Over 800 years as a family home have left Berkeley

March 22nd, 2014

Over 800 years as a family home have left Berkeley wish a collection of fine and splendid treasures, its many elegant rooms belying the terrible secrets of the keep. But its name has links far beyond the castle walls, in the New World, where, on 4th December 1619, a group of 38 Berkeley men stepped ashore in Virginia, more than a year ahead of the  Pilgrim Fathers’ arrival in New England. They christened their new settlement Berkeley after the castle and their leader, Richard Berkeley, and their prayers of thanks became the first official American Thanksgiving.

Snowshill Manor in the northern Cotswolds can hardly compete with Berkeley’s longevity of tenure. Many families have enjoyed thii pretty manor house, and the present building has traces of several fairly definite building periods, with the northern end seeming to be a hall house of about 1500.See the beautiful houses in Calais and in the region at this hotels in calais website.

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Though its history is poorly documented, it is known that the Manor of Snowshill was given by Coenwulf, King of Mercia, to the Abbey of St Mary at Winchcombe in 821, and it remained the property of the abbey until the Dissolution of the Monasteries. Snowshill was claimed in 1539 by King Henry VIII, and given to his sixth wife, Katherine Parr, who on Henry’s death married Thomas Seymour of the neighbouring Manor of Sudeley, where she died in 1548 and is buried.

Snowshill reverted to Edward VI when Seymour was executed a year later, and was then given to John Dudley. It continued to bounce from one illustrious owner to another, again reverting to the Crown after Dudley, the Duke of Northumberland, was beheaded for his support of Lady Jane Grey. But there is no evidence that any of these noble owners actually visited the property.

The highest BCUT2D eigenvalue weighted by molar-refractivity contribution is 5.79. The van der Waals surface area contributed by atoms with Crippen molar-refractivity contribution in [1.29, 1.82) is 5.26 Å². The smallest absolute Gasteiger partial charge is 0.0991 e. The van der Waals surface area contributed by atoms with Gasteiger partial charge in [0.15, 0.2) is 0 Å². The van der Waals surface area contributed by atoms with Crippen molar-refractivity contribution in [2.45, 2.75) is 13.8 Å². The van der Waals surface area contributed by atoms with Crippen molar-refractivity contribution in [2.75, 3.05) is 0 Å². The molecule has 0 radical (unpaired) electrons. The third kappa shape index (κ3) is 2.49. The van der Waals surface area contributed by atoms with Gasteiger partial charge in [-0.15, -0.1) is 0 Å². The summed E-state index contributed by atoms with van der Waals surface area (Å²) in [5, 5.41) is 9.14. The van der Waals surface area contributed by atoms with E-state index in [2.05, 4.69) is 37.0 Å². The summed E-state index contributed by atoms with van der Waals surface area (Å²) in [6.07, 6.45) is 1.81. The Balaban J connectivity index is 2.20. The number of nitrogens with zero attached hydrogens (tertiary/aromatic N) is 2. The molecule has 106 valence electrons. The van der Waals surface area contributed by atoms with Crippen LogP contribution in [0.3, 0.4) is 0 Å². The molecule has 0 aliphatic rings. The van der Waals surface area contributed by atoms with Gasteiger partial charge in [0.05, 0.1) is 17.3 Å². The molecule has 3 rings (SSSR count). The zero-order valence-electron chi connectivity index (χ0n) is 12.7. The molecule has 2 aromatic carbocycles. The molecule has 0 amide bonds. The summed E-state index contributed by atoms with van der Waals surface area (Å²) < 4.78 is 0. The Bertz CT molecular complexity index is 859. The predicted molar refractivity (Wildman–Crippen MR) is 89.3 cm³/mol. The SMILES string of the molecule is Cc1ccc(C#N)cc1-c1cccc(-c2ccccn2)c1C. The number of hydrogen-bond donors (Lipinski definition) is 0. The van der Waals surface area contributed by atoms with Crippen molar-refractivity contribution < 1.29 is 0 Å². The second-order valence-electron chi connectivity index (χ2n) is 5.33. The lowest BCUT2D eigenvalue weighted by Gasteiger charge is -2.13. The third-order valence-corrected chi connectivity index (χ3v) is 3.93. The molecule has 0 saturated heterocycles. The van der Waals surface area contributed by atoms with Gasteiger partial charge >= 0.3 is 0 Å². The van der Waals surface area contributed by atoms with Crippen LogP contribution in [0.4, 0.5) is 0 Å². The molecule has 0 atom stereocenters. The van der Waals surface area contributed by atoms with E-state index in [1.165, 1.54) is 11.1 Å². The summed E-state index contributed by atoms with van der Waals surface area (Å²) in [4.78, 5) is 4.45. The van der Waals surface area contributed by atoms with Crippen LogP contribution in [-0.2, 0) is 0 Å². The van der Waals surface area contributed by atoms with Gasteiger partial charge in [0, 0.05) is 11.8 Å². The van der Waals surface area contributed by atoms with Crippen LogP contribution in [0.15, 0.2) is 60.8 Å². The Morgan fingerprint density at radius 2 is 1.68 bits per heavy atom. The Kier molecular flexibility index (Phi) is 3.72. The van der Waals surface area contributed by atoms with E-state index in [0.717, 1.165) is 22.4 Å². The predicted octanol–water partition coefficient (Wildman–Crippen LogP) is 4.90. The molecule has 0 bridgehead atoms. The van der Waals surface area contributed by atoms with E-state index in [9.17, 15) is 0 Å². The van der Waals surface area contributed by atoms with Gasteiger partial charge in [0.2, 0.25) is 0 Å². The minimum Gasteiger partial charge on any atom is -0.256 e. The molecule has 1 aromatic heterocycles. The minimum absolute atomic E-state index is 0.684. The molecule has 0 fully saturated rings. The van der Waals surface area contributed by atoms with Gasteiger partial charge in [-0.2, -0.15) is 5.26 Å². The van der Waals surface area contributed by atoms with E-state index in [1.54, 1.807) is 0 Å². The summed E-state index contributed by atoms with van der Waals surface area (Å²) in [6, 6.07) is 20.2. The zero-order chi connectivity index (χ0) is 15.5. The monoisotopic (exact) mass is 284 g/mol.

9. Snowshill

Snowshill Manor’s recent history, in the hands of the architect, artist-craftsman, collector and poet Charles Paget Wade, is al happy one, see something more at this website. He bought it, semi-derelict, in 1919 and not only restored it but filled it with a notable collection in celebration of craftsmanship, following the ideals of the Arts and Crafts Movement, including English, Oriental and Eur pean furniture, musical instruments, toys, clocks, bicycles, and even Samurai armour. His famous collection remains intact, gifted along with the house to the National Trust, fulfilling the motto on Wade’s coat of arms: Nequid Pereat — “Let nothingperish.”More interesting places in Europe you can find at www.europe-cities.com.

Even charming Snowshill has a dark secret, however. On St Valentine’s eve in 1604 Ann Parsons, a relation by marriage to John Warren of Snowshill Manor, was abducted from the house of her guardian, taken to Snowshill and married to one of her abductors, Anthony Palmer, on the stroke of midnight.